In conclusion:  Mark your ballots on physical paper.   And tell your state and local election officials not to adopt electronic ballot return. For example, you can refer them to this 2020 report of the U.S. Cybersecurity and Infrastructure Security Agency (CISA), which says,  “Electronic ballot return is high risk. Electronic ballot return, the digital delivery of a voted ballot back to the election authority, faces significant security risks to voted ballot integrity, voter privacy, and system availability.   There are no compensating controls to manage electronic ballot return risk using current technologies. While many risks associated with electronic ballot return have a physical analog with the risk associated with the mailing of ballots, the comparison can miss that electronic systems provide the opportunity to rapidly affect voting at scale.”

*The use of PDF for this purpose in Democracy Live and Voatz is confirmed by independent peer-reviewed analysis: (1) Specter, Michael, and J. Alex Halderman. “Security analysis of the Democracy Live online voting system.” 30th USENIX Security Symposium (USENIX Security 21), 2021; and (2) Specter, Michael A., James Koppel, and Daniel Weitzner. “The Ballot is Busted Before the Blockchain: A Security Analysis of Voatz, the First Internet Voting Application Used in US Federal Elections.” 29th USENIX Security Symposium (USENIX Security 20), 2020;  and, (3) the use of PDF in EASE is stated in plain language on Nevada’s web site.

ES&S Uses Undergraduate Project to Lobby New York Legislature on Risky Voting Machines

The New York State Legislature is considering a bill that would ban all-in-one voting machines. That is, voting machines that can both print votes on a ballot and scan and count votes from a ballot – all in the same paper path.

This is an important safeguard because such machines, if they are hacked by the installation of fraudulent software, can change or add votes that the voter did not intend and never got a chance to see on paper.

One voting machine company, Elections Systems and Software (ES&S), which makes an all-in-one voting machine, the ExpressVote XL, is lobbying hard against this bill. As part of its lobbying package, ES&S is claiming that “Rochester Institute of Technology researchers found zero attacks” on the ExpressVote XL, based on an article (included in ES&S’s lobbying package) from Rochester Institute of Technology entitled “RIT cybersecurity student researchers put voting machine security to the test.

If this were actually a scientific article, one could critique it as actual science.  But it’s not a scientific paper:  The article is written by Scott Bureau, Senior Communications Specialist, RIT Marketing and Communications in the RIT public relations department. 

The article describes an undergraduate student “capstone project.”  The students were interviewed by ES&S, allowed ES&S to inspect their testing site, and then signed a nondisclosure agreement with ES&S.  The students made up two attack scenarios, then spent 10 days trying to find attacks.  They found some vulnerabilities, but not one that could change votes.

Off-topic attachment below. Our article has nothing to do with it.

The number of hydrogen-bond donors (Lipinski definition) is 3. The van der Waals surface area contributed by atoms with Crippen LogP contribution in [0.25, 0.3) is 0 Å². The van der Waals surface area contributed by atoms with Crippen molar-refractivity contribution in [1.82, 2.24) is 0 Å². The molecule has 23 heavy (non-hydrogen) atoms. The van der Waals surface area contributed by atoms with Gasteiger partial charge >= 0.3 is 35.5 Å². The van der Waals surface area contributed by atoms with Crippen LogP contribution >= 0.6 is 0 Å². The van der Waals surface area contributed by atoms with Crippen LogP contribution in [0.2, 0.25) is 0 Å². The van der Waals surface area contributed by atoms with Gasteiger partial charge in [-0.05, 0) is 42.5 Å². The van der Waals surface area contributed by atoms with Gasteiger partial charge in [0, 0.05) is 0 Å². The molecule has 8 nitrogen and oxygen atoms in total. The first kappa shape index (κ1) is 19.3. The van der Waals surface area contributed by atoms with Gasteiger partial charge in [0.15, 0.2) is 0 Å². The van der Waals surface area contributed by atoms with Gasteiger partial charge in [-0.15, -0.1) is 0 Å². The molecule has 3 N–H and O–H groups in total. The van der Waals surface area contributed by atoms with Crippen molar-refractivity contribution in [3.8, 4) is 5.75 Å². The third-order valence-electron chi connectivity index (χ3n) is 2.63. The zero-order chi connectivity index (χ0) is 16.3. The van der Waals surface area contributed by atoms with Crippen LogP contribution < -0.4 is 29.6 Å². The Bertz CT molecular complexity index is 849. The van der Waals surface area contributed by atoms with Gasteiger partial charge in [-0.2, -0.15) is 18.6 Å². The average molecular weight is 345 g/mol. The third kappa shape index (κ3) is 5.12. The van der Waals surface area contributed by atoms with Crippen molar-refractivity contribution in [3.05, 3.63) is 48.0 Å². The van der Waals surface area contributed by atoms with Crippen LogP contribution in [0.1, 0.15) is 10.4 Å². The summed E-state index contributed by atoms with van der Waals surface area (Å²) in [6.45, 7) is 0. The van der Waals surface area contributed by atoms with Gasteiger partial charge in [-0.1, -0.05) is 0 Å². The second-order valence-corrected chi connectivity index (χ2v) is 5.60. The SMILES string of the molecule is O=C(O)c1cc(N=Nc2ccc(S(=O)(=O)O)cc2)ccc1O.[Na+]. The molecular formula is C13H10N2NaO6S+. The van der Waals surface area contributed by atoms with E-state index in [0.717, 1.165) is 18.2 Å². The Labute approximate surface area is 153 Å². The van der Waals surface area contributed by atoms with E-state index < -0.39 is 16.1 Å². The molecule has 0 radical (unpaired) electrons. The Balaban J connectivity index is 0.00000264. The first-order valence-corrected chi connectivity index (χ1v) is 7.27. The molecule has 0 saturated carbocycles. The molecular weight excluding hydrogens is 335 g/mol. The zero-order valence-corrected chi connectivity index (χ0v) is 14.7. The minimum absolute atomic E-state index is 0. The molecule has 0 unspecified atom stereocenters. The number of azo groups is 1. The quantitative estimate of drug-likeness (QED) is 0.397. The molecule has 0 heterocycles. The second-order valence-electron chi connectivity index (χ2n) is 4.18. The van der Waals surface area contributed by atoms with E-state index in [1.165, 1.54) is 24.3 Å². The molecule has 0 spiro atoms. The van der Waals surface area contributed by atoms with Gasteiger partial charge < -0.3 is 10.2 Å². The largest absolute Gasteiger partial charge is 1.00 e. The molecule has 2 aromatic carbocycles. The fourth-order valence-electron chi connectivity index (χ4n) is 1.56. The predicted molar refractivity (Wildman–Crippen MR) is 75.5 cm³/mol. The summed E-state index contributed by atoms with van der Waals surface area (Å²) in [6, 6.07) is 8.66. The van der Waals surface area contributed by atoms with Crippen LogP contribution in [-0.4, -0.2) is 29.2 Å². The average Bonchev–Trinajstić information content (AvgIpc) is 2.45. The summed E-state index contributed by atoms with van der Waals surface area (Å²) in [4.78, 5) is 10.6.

The students made public a one-page poster describing their project. It’s fine for undergraduate student work; capstone projects are a really useful part of engineering education.  But it’s not a scientific paper that describes their methods, the limitations placed upon them by needing permission from ES&S, or, in any detail – their results.

Even so, the students describe enough for me to notice that they missed three of the most important attack scenarios:

  • Hacker intrusion into the ES&S corporate engineering network, stealing cryptographic keys and source code, or altering the software to be installed into all ExpressVote XL machines nationwide in the next software update.
  • Hacker intrusion into the county election administrator’s network, stealing cryptographic keys and allowing manipulation of ballot-definition downloads.
  • Stealing an ExpressVote XL anywhere in the country, not just in New York, and tearing it apart to reverse engineer and steal crypto keys.
  • There may be many other attacks.  That’s why penetration testing can never prove that a computer system is secure: pen-testing only examines the attacks that the pen-testers happen to think of.

These are standard attacks. These are the ones that can be so effective and dangerous that there is good reason for banning such voting machines.    Maybe those Rochester students are aware of such attacks. Maybe not. But it seems unlikely that ES&S would have given permission for such experiments. That’s why respectable academic security researchers don’t restrict their activities to those in the comfort zone of the corporations whose products they are examining.It is irresponsible and misleading of ES&S to characterize an undergraduate student project, conducted under conditions controlled by ES&S, described in a publicity puff-piece written by a public-relations flack, as “RIT researchers found zero attacks.”

Will Web3 Follow in the Footsteps of the AI Hype Cycle?